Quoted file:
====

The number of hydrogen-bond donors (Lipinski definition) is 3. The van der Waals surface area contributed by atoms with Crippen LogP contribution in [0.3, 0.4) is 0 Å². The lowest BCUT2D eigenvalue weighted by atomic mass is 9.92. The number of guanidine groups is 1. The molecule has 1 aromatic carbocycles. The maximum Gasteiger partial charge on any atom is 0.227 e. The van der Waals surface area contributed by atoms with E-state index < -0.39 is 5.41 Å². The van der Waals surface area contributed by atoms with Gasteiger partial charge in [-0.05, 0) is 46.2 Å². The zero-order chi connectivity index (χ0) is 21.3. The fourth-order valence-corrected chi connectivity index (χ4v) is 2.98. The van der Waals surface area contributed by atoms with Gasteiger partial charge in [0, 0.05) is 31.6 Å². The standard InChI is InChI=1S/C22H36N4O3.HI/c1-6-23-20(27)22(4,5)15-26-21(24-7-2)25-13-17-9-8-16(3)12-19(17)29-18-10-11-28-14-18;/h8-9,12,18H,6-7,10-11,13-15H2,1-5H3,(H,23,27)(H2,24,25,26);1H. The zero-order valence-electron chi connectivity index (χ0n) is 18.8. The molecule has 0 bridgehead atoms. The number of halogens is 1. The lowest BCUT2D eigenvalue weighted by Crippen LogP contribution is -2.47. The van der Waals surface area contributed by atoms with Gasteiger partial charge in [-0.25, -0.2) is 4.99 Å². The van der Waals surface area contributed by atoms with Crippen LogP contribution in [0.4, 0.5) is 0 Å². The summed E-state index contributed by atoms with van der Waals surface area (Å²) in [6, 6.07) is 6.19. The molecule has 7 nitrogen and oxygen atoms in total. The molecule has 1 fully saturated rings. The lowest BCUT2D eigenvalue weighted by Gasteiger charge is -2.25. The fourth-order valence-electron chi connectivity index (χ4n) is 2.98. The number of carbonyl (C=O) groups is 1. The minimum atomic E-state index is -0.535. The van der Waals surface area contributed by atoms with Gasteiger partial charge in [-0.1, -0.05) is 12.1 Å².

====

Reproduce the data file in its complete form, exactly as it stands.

The number of hydrogen-bond donors (Lipinski definition) is 3. The van der Waals surface area contributed by atoms with Crippen LogP contribution in [0.3, 0.4) is 0 Å². The lowest BCUT2D eigenvalue weighted by atomic mass is 9.92. The number of guanidine groups is 1. The molecule has 1 aromatic carbocycles. The maximum Gasteiger partial charge on any atom is 0.227 e. The van der Waals surface area contributed by atoms with E-state index < -0.39 is 5.41 Å². The van der Waals surface area contributed by atoms with Gasteiger partial charge in [-0.05, 0) is 46.2 Å². The zero-order chi connectivity index (χ0) is 21.3. The fourth-order valence-corrected chi connectivity index (χ4v) is 2.98. The van der Waals surface area contributed by atoms with Gasteiger partial charge in [0, 0.05) is 31.6 Å². The standard InChI is InChI=1S/C22H36N4O3.HI/c1-6-23-20(27)22(4,5)15-26-21(24-7-2)25-13-17-9-8-16(3)12-19(17)29-18-10-11-28-14-18;/h8-9,12,18H,6-7,10-11,13-15H2,1-5H3,(H,23,27)(H2,24,25,26);1H. The zero-order valence-electron chi connectivity index (χ0n) is 18.8. The molecule has 0 bridgehead atoms. The number of halogens is 1. The lowest BCUT2D eigenvalue weighted by Crippen LogP contribution is -2.47. The van der Waals surface area contributed by atoms with Gasteiger partial charge in [-0.25, -0.2) is 4.99 Å². The van der Waals surface area contributed by atoms with Crippen LogP contribution in [0.4, 0.5) is 0 Å². The summed E-state index contributed by atoms with van der Waals surface area (Å²) in [6, 6.07) is 6.19. The molecule has 7 nitrogen and oxygen atoms in total. The molecule has 1 fully saturated rings. The lowest BCUT2D eigenvalue weighted by Gasteiger charge is -2.25. The fourth-order valence-electron chi connectivity index (χ4n) is 2.98. The number of carbonyl (C=O) groups is 1. The minimum atomic E-state index is -0.535. The van der Waals surface area contributed by atoms with Gasteiger partial charge in [-0.1, -0.05) is 12.1 Å².